eComics Pricing: Some Speculation

A column article, Mission: Professional by: Steven Savage

The issue (forgive the pun) of eComics intrigues me. I'm watching a media I love move to electronic format - and in the case of webcomics, I've been following it for years. I'm seeing new technologies be developed to communicate comics. I'm suddenly able to get comics on every device but my toaster, and I'm sure that'll change when someone puts Android on kitchen appliances. It's fascinating to watch.

However the professional geek side of me also notes that there's an issue of eComics that comes up a lot, that is talked of on message boards, and is something I and friends complain about. What is this issue?

The issue of how the hell we price electronic comics.

Pricing is obviously important. Prices too low to maintain the viability of eComics may mean they end - taking with it a rather useful way to read comics (and in an age of eMedia may end titles or even companies). Prices too high and the eComics efforts can also fail as less and less people are interested in paying. There also are acceptable pricing difference among comics based on age, size, etc. - and pricing those wrong can also be off-putting and affect reputation and sales. Pricing anything is complicated, but with comics it gets utterly insane.

We're also not helped by the fact that comics are a unique media culturally and physically. Culturally comic readers are used to having the physical objects, and keeping and collecting them. Media-wise comics are not simple text like many books, but complex graphic stories. One could even debate how much 'story' one gets per page of comic versus other methods - indicating other levels of complexity.

Let's speculate (OK and by that I mean I'll write and you read for now) on just what a reasonable price would be.

So first of all, I think the price has to be lower than the physical comic. Very simply you get something that you can't trade, can loose access to via technical accident, and that wasn't printed out and shipped (and thus you should pay for that). No physical object, pay less.

Beyond that, however, we come to a major issue - psychology. That's going to drive the prices people will pay, all else be damned.

I think there's also an ideal price point of what people will pay - a psychological point as it were that you can't deviate much from. That's the critical issue in pricing - the psychology point. Even if you can't make your eComics business work on a certain point, people may just not pay. That psychology point is going to be hard to deviate from.

So the actual question is what is the price point for your usual 20-30-or-so-page comic psychologically?

Looking at eBooks and soforth, and what is charged, it seems people get open to making electronic versions of printed media when the price is about half. So I'd say the "midpoint" for comics is about $1.49. People would probably pay that for 20 something to 30 something pages of story straight up. Going much over that is going to probably dissuade people - I can see $1.99 being a bit much unless there's some good extras, etc.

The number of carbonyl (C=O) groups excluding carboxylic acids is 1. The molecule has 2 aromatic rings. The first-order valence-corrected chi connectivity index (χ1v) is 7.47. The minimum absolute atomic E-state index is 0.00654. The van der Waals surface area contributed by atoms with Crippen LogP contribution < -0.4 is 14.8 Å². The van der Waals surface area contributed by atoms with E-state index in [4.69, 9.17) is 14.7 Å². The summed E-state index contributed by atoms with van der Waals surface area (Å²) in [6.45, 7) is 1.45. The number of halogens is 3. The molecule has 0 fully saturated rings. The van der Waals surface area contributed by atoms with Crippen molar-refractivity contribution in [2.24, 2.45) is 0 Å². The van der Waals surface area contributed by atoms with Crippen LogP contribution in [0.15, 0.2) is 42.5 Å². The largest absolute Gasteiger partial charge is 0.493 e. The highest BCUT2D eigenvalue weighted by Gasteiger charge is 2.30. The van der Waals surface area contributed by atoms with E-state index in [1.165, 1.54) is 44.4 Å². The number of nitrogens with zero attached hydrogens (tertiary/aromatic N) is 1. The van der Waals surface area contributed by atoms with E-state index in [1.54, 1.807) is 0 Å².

Now going less than that would probably increase sales. I'd speculate that at 99 cents, sales are reach into the "oh what the heck" region. I think there's no benefit to doing less than that unless you want to get to "free." 99 cents, if nothing else, has a powerful psychological effect - it is truly "under a dollar."

So for your standard comic, I think the ideal price is $0.99-$1.49, with some upper-level charges being possible.

But, the question comes up, what if this isn't enough? What if eComics just cant make enough money to support the industry with a pricing model that people are willing to handle psychologically? Assuming that psychology barrier can't be overcome, a few options I see:

  • Find a break-even point of a different page count and price that works. That might be difficult, but instructive. Perhaps a few more pages let you raise the price appropriately.
  • Include more extras with the comic of some kind. What that would be I have no idea - author commentary, something else? Could it add enough value for higher prices?
  • Make some comics completely electronic and toss out many of the other costs. Not sure if that'd work, but it's a thought.
  • Experiment with subscription deals. The right discount might get enough money coming in for subscription purchases. Some of that is already going on, so I say "experiment more."
  • Find a way to make more with peripheral media and others and accept lower profits on comics (requiring more business planning and may not be acceptable).
  • Consider some truly radical processes, such as the free-online, TPB-for-pay that some webcomics try. That however is pretty much the idea of making-money-otherwise taken to extremes.

Here's the thing - e-Comics aren't going away. Electronic media version of physical books is a seemingly unstoppable wave. comics will have to adjust.

I'm just hoping they find the ideal price point, because I'd hate to see a medium I love become further troubled.

So there you have my speculations. What are your thoughts?

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